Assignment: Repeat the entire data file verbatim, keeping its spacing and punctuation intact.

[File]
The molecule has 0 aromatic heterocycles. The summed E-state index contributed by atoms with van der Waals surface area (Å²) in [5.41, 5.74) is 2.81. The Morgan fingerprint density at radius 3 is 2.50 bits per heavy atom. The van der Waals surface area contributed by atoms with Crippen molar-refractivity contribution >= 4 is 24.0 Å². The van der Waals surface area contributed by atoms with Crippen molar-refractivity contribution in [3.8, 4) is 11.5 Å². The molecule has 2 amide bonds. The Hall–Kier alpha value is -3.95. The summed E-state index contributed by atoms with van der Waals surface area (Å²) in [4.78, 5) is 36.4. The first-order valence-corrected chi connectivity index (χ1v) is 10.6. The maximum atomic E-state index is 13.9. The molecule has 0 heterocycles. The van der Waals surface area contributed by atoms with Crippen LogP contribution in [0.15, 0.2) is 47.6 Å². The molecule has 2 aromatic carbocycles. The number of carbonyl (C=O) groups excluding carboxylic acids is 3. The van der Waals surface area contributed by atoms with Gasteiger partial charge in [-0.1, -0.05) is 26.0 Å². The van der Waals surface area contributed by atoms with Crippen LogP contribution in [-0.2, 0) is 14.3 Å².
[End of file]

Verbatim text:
The molecule has 0 aromatic heterocycles. The summed E-state index contributed by atoms with van der Waals surface area (Å²) in [5.41, 5.74) is 2.81. The Morgan fingerprint density at radius 3 is 2.50 bits per heavy atom. The van der Waals surface area contributed by atoms with Crippen molar-refractivity contribution >= 4 is 24.0 Å². The van der Waals surface area contributed by atoms with Crippen molar-refractivity contribution in [3.8, 4) is 11.5 Å². The molecule has 2 amide bonds. The Hall–Kier alpha value is -3.95. The summed E-state index contributed by atoms with van der Waals surface area (Å²) in [4.78, 5) is 36.4. The first-order valence-corrected chi connectivity index (χ1v) is 10.6. The maximum atomic E-state index is 13.9. The molecule has 0 heterocycles. The van der Waals surface area contributed by atoms with Crippen LogP contribution in [0.15, 0.2) is 47.6 Å². The molecule has 2 aromatic carbocycles. The number of carbonyl (C=O) groups excluding carboxylic acids is 3. The van der Waals surface area contributed by atoms with Gasteiger partial charge in [-0.1, -0.05) is 26.0 Å². The van der Waals surface area contributed by atoms with Crippen LogP contribution in [-0.2, 0) is 14.3 Å².